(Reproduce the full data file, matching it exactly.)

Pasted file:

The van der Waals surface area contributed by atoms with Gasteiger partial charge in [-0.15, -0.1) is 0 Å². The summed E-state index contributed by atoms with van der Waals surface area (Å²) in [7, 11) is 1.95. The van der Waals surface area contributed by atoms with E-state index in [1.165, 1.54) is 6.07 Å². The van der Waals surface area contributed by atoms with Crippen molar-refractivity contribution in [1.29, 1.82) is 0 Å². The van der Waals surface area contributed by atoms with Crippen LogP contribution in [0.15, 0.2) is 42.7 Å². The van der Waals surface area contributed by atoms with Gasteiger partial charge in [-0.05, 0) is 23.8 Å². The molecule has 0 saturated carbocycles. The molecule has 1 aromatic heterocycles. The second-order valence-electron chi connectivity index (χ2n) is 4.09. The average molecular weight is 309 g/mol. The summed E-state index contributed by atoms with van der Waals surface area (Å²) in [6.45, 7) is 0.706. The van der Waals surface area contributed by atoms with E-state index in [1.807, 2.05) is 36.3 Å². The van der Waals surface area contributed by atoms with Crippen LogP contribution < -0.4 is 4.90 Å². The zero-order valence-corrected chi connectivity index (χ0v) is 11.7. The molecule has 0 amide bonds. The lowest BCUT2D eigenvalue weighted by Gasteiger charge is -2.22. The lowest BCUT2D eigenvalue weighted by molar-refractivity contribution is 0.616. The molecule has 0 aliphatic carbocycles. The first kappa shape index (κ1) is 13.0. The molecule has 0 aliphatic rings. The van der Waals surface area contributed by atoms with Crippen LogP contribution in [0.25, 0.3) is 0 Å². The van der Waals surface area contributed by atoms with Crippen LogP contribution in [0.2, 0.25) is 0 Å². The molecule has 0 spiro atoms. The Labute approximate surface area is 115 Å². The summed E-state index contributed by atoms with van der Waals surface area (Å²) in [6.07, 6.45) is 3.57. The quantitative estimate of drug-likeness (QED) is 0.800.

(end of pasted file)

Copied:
The van der Waals surface area contributed by atoms with Gasteiger partial charge in [-0.15, -0.1) is 0 Å². The summed E-state index contributed by atoms with van der Waals surface area (Å²) in [7, 11) is 1.95. The van der Waals surface area contributed by atoms with E-state index in [1.165, 1.54) is 6.07 Å². The van der Waals surface area contributed by atoms with Crippen molar-refractivity contribution in [1.29, 1.82) is 0 Å². The van der Waals surface area contributed by atoms with Crippen LogP contribution in [0.15, 0.2) is 42.7 Å². The van der Waals surface area contributed by atoms with Gasteiger partial charge in [-0.05, 0) is 23.8 Å². The molecule has 0 saturated carbocycles. The molecule has 1 aromatic heterocycles. The second-order valence-electron chi connectivity index (χ2n) is 4.09. The average molecular weight is 309 g/mol. The summed E-state index contributed by atoms with van der Waals surface area (Å²) in [6.45, 7) is 0.706. The van der Waals surface area contributed by atoms with E-state index in [1.807, 2.05) is 36.3 Å². The van der Waals surface area contributed by atoms with Crippen LogP contribution < -0.4 is 4.90 Å². The zero-order valence-corrected chi connectivity index (χ0v) is 11.7. The molecule has 0 amide bonds. The lowest BCUT2D eigenvalue weighted by Gasteiger charge is -2.22. The lowest BCUT2D eigenvalue weighted by molar-refractivity contribution is 0.616. The molecule has 0 aliphatic carbocycles. The first kappa shape index (κ1) is 13.0. The molecule has 0 aliphatic rings. The van der Waals surface area contributed by atoms with Crippen LogP contribution in [0.25, 0.3) is 0 Å². The van der Waals surface area contributed by atoms with Crippen LogP contribution in [0.2, 0.25) is 0 Å². The molecule has 0 spiro atoms. The Labute approximate surface area is 115 Å². The summed E-state index contributed by atoms with van der Waals surface area (Å²) in [6.07, 6.45) is 3.57. The quantitative estimate of drug-likeness (QED) is 0.800.